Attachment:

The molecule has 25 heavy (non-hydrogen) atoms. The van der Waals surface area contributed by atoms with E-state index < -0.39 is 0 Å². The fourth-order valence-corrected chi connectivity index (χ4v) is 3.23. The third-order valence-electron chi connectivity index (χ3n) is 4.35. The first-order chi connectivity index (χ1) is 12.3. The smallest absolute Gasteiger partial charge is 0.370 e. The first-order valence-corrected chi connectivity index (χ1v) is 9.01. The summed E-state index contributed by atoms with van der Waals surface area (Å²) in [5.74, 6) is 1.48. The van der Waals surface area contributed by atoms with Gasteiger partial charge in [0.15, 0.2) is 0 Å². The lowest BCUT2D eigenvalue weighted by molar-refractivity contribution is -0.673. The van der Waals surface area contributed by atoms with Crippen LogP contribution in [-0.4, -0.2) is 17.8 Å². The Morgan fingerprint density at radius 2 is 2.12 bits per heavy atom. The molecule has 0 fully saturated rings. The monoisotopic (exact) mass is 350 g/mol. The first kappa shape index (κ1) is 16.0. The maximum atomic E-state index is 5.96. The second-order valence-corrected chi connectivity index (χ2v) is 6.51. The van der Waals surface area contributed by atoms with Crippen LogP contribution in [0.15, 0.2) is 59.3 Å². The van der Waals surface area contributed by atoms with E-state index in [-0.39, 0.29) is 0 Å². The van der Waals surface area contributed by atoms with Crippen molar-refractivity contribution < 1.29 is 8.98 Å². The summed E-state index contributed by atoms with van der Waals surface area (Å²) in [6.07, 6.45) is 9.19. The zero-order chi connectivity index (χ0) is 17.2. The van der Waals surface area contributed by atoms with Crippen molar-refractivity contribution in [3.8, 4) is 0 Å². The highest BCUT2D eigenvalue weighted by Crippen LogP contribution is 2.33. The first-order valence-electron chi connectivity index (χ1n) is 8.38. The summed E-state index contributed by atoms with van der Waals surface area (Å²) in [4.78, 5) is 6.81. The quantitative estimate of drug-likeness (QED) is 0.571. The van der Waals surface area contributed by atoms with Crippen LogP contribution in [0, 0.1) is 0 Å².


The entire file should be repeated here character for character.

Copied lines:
The molecule has 25 heavy (non-hydrogen) atoms. The van der Waals surface area contributed by atoms with E-state index < -0.39 is 0 Å². The fourth-order valence-corrected chi connectivity index (χ4v) is 3.23. The third-order valence-electron chi connectivity index (χ3n) is 4.35. The first-order chi connectivity index (χ1) is 12.3. The smallest absolute Gasteiger partial charge is 0.370 e. The first-order valence-corrected chi connectivity index (χ1v) is 9.01. The summed E-state index contributed by atoms with van der Waals surface area (Å²) in [5.74, 6) is 1.48. The van der Waals surface area contributed by atoms with Gasteiger partial charge in [0.15, 0.2) is 0 Å². The lowest BCUT2D eigenvalue weighted by molar-refractivity contribution is -0.673. The van der Waals surface area contributed by atoms with Crippen LogP contribution in [-0.4, -0.2) is 17.8 Å². The Morgan fingerprint density at radius 2 is 2.12 bits per heavy atom. The molecule has 0 fully saturated rings. The monoisotopic (exact) mass is 350 g/mol. The first kappa shape index (κ1) is 16.0. The maximum atomic E-state index is 5.96. The second-order valence-corrected chi connectivity index (χ2v) is 6.51. The van der Waals surface area contributed by atoms with Crippen LogP contribution in [0.15, 0.2) is 59.3 Å². The van der Waals surface area contributed by atoms with E-state index in [-0.39, 0.29) is 0 Å². The van der Waals surface area contributed by atoms with Crippen molar-refractivity contribution < 1.29 is 8.98 Å². The summed E-state index contributed by atoms with van der Waals surface area (Å²) in [6.07, 6.45) is 9.19. The zero-order chi connectivity index (χ0) is 17.2. The van der Waals surface area contributed by atoms with Crippen molar-refractivity contribution in [3.8, 4) is 0 Å². The highest BCUT2D eigenvalue weighted by Crippen LogP contribution is 2.33. The first-order valence-electron chi connectivity index (χ1n) is 8.38. The summed E-state index contributed by atoms with van der Waals surface area (Å²) in [4.78, 5) is 6.81. The quantitative estimate of drug-likeness (QED) is 0.571. The van der Waals surface area contributed by atoms with Crippen LogP contribution in [0, 0.1) is 0 Å².